How to Become a Heart Surgeon

by Adrienne Mueller, PhD
March 17, 2022

It's not an easy road to become a heart surgeon. After four or more years of medical school, you need to complete a specialized cardiothoracic residency program that can last another six to eight years. These residency programs are highly competitive: the number of cardiothoracic residency programs is limited, and the pool of applicants is large. Unfortunately, the qualities you need demonstrate to be offered a cardiothoracic residency placement are often hard to discern; information on selection criteria is often lacking on program websites and in published reports. To address this gap of knowledge, a group of Stanford cardiothoracic physicians and scientists surveyed US cardiothoracic surgery residency program directors about the characteristics of successful candidates. Their study, by first author Oluwatomisin Obafemi, MD, and senior author Anson Lee, MD, was recently published in Annals of Thoracic Surgery.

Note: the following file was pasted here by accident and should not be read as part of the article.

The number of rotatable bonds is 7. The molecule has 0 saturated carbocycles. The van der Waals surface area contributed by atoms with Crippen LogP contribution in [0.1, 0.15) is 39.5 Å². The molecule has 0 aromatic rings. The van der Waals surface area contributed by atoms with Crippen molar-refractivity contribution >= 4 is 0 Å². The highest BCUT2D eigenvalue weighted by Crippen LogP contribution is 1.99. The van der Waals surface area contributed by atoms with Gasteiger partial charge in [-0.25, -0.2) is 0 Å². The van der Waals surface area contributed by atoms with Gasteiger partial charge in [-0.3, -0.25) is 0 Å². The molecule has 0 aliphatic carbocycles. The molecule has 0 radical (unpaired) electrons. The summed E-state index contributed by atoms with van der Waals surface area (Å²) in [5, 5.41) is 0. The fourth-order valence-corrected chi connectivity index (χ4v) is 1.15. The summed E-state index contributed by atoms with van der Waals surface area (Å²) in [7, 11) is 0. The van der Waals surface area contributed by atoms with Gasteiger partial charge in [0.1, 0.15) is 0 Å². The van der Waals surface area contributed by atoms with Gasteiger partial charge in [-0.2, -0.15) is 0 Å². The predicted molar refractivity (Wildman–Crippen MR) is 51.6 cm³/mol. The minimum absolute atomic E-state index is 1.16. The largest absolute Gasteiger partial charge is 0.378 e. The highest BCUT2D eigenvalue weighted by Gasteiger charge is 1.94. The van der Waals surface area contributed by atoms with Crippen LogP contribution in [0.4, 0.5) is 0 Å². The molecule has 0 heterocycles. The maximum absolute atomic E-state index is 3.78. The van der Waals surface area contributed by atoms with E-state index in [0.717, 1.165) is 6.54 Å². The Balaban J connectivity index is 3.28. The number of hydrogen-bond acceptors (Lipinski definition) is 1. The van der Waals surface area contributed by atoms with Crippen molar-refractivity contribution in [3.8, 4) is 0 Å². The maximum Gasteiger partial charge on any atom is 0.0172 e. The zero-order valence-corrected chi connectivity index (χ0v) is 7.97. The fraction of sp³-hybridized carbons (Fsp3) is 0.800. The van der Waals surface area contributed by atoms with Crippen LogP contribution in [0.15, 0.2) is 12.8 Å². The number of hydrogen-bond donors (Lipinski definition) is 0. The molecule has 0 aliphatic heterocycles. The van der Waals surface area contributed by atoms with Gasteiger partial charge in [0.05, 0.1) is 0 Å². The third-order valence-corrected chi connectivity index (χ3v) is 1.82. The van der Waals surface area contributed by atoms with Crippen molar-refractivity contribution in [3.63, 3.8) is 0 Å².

Three of the top qualities cardiothoracic residency program directors consider when evaluating candidates.

Obafemi et al reached out to cardiothoracic residency program directors of 33 programs, of which 58% completed the survey. Almost unanimously, the programs considered ‘interview performance’ very important. ‘Evidence of professionalism’ and ‘letters of recommendation’ were also extremely important qualities in program directors’ consideration of candidates. The directors placed relatively little value on the MSPE/Dean’s letter, Alpha Omega Alpha (Medical Honor Society) status, class ranking, pre-clerkship grades, and completion of away rotation at their institution.

As residency programs select applicants in the future, they will need to strive to increase the diversity of those they admit to their programs. In 2021, only 30.6% of active residents identified as female, only 2.5% identified as Black or African American, and only 5.5% as Hispanic. More studies and discussions around the evaluation criteria for residency programs will streamline the application process, provide candidates with more transparency, and help reduce bias.

Additional Stanford Cardiovascular Institute-affiliated authors who participated in this study include Danielle Mullis and Abu Rogers.

Oluwatomisin Obafemi, MD

Anson Lee, MD